08.) Gobbleknoll * Vincent Price * Tales Of Witches, Ghosts, And Goblins * Caedmon Records

Also known by the title “Gobble Knowll,” this story is also taken from A Book of Goblins, edited by Alan Garner (also known as The Hamish Hamilton Book of Goblins in the UK).  On the Caedmon LP, this story is listed as being “Transposed from a Sioux legend,” which could very well be the case, but most sources agree that Garner’s writing draws from English folktales and stories near where he grew up in the English countryside.  Part of the Gobbleknowll story seems to have been used in Garner’s The Weirdstone of Brisingamenbook that he became famous for, and this fame most likely led to him getting the editing job, too.

Part III: “The Calamander Chest”

09.) The Calamander Chest * Vincent Price * Goblins at the Bath House and the Calamander Chest * Caedmon Records

Originally published in Weird Talesmagazine in January of 1954, this story by Joseph Payne Brennan became one of his more popular stories, and might be one of the few included in this presentation that was not originally written for young adults.  (Though the audience for Weird Tales definitely skewed young.)  Brennan’s work is largely out of print in the modern age, but his stories are considered classic pieces of horror among many authors, including Stephen King.  Brennan often used strange and disturbed loners as characters in his work, and was a proponent of the paranormal detective character, which dominated much of his work in the ’60’s.  This story is an excellent example of his work, and a great way to close today’s program.

10.) The Broomstick Train * Vincent Price * Tales Of Witches, Ghosts, And Goblins * Caedmon Records

This is a small excerpt from a longer poem by none other than Oliver Wendell Holmes, taken from his collection The One Hoss Shay, illustrated by Howard Pyle.  Holmes was a physician and lecturer, and kept company with the likes of Ralph Waldo Emerson & Henry Wadsworth Longfellow, among other well known luminaries and poets.  This collection was originally produced in 1858, though it was revised a number of times during his life.  While the poem is actually about the introduction of electrified street cars in US cities, Holmes strength was in his ability to draw comparisons and connections between the world around him and the supernatural world of the past.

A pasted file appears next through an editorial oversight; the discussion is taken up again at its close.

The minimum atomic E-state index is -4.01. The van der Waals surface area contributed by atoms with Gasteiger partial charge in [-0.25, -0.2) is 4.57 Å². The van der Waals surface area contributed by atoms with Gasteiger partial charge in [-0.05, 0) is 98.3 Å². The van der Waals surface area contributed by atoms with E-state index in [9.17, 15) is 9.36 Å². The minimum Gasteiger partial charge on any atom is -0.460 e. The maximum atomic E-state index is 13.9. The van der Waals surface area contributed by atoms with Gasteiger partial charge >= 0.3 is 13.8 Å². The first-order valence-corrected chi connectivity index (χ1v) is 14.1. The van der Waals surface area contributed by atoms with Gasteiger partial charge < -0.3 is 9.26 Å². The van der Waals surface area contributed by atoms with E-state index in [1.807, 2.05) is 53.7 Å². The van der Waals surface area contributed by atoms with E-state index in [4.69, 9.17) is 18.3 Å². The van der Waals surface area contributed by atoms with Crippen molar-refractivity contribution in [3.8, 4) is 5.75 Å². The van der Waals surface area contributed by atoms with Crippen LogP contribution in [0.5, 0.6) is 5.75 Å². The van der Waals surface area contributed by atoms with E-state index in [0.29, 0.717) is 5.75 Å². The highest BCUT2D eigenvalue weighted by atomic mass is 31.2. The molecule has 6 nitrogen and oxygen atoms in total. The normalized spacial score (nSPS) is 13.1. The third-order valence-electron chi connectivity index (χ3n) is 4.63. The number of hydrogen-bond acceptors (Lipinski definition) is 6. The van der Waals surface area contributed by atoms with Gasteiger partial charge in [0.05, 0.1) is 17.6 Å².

Episode 188: The Tell-Tale Heart!

A Cool Ghoul Himself

A Cool Ghoul Himself

Episode 188: The Tell-Tale Heart
(A journey into the Punk-In Patch, featuring Iggy Pop reading Edgar Allen Poe’s “The Tell-Tale Heart”!)

The Grumpy Punk hates most holidays, and on the whole has trouble wanting to wish anyone a happy anything, no matter what the circumstances might be. However, our annual Halloween Spook-tacular is something not even The Grumpy Punk can resist, and at least once during the season he likes to take a stroll out into the Punk-In Patch, to bring you a creepy selection of candy-chomping rockers about monsters, the living undead, and the occasional creepy story. It is this in mind that we have turned to our good friend Iggy Pop, the grandfather of punk rock himself, to bring you his rendition of the immortal Edgar Allen Poe short story, The Tell-Tale Heart, a story so closely associated with the season that it regularly shows up on Halloween Records in a number of forms.

In selecting the songs for this particular romp through the Punk-In Patch, I am aided by our good friend Miss Rikki Lee of Closet Radio. While we were unable to secure her to assist us with the recording of this episode, she contributed a number of selections that wound up in the presentation featured today. Not only a fellow traveler of all things Halloween and Punk Rock, her program has been featuring some fantastic Halloween Programming this month, and for the few of you who are not already obsessively listening to everything she broadcasts, you may want to work your way over to her show and check it out. She has made a number of appearances on our fine program, and she is currently celebrating her one year radio anniversary. Show her some love.